Plaintiff contends that "Defendant County's negligent acts and omissions [related to the CMPD's policies and procedures] constitute proximate causes of the incident which resulted in injuries to and the death of [Decedent] which Plaintiff... is entitled to recover damages under the North Carolina Wrongful Death Statute...." (Doc. No. 1-6, ¶ 102). The Complaint further asserts that because the CMPD officers at issue in the case "were acting within the course and scope of their employment and/or agency with the CMPD" when they committed the alleged acts of negligence, Defendant County is liable under the doctrines of agency, vicarious liability, and respondeat superior. (Doc. No. 1-6, ¶ 103).

"A principal is liable for the wrongful acts of its agent under the doctrine of respondeat superior when the agent's act is (1) expressly authorized by the principal; (2) committed within the scope of the agent's employment and in furtherance of the principal's business; or (3) ratified by the principal." Gammons v. N.C. Dep't of Human Resources, 119 N.C.App. 589, 590, 459 S.E.2d 295, 296 (1995) (citing B.B. Walker Co. v. Burns Int'l Sec. Servs., 108 N.C.App. 562, 424 S.E.2d 172, disc. review denied, 333 N.C. 536, 429 S.E.2d 552 (1993)). "A principal is not vicariously liable for the wrongful acts of the agent who is not subject to the direction and control of the principal with respect to the details of the work and is subordinate only in accomplishing a result desired by the principal." Id. at 590-91 (citing Vaughn v. Dep't of Human Resources, 296 N.C. 683, 252 S.E.2d 792 (1979)). Finally, "[a] principal's vicarious liability for the torts of his agent depends on the degree of control retained by the principal over the details of the work as it is being performed." Id. at 591 (quoting Vaughn, 296 N.C. at 686, 252 S.E.2d at 795).

With respect to Plaintiff's claims based on the doctrine of agency, the North Carolina courts have held that "[t]he vital test in determining whether an agency relationship exists is to be found in the fact that the employer has or has not retained the right of control or superintendence over the contractor or employee as to details." Diggs v. Novant Health, Inc., 177 N.C.App. 290, 299, 628 S.E.2d 851, 857 (2006) (quoting Hylton v. Koontz, 138 N.C.App. 629, 636, 532 S.E.2d 252, 257 (2000)). The courts have made it clear that "the principal must have the right to control both the means and the details of the process by which the agent is to accomplish his task in order for an agency relationship to exist.'" Id. (quoting Wyatt v. Walt Disney Co., 151 N.C.App. 158, 166, 565 S.E.2d 705, 710 (2002)) (emphasis in original) (additional quotations and citations omitted).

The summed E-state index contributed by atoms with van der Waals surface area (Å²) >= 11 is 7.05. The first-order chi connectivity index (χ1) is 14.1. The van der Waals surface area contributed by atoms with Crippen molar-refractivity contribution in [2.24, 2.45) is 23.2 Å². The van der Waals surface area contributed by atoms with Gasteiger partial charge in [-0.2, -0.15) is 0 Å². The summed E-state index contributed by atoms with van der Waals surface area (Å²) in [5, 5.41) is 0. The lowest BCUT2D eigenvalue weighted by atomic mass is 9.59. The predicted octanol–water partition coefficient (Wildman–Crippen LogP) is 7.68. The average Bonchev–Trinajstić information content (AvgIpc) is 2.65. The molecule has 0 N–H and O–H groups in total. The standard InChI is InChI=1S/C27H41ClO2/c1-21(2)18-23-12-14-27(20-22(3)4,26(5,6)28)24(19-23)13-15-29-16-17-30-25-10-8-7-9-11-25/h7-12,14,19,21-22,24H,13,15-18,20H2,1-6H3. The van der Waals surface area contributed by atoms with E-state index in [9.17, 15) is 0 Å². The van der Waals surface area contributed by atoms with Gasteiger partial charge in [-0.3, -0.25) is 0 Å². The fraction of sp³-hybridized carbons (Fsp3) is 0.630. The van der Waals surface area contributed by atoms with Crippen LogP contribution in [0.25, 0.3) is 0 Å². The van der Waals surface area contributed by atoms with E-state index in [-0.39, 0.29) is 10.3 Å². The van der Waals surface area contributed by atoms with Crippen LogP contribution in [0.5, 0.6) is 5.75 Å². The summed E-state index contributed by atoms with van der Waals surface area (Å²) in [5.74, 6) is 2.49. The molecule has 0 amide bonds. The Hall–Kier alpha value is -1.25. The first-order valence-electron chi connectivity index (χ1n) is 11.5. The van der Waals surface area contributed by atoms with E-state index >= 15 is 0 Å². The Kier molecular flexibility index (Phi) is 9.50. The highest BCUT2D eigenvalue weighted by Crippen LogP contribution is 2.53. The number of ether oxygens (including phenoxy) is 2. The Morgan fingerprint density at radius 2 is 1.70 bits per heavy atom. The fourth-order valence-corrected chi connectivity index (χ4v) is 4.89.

Plaintiff's cause of action for wrongful death based on the doctrines of agency, vicarious liability and respondeat superior hinges on his claim that the CMPD officers at issue in the case were acting within the scope of their employment and/or agency with the CMPD at the time relevant to the action and on his allegations that the County had the actual and/or apparent right and legal authority to direct and control the CMPD, its policies and procedures, and officers and employees. (Doc. No. 1-6, ¶¶ 24, 103). However, as expressly stated in the agreement which initially consolidated the City of Charlotte and Mecklenburg County Police Departments into the CMPD, as of October 1, 1993 - and as continued under the 1996 Agreement - the employment of all County Police Department employees terminated and these employees became City employees. (Doc. No. 4-2, Ex. B, C). Moreover, the Agreements expressly provide that all functions - except for building security, intake center/arrest processing, radio services (non-police) and dispatch and telecommunications - are consolidated under the City of Charlotte. See id. Accordingly, it is clear that the CMPD officers at issue in this case were employees of the City of Charlotte, and not of Defendant County, during the relevant time period. Furthermore, it is clear that the control and supervision of the CMPD officers rested with the City of Charlotte, and not with Defendant County. As such, the Complaint fails to state a claim for relief based on the doctrines of agency, vicarious liability and respondeat superior.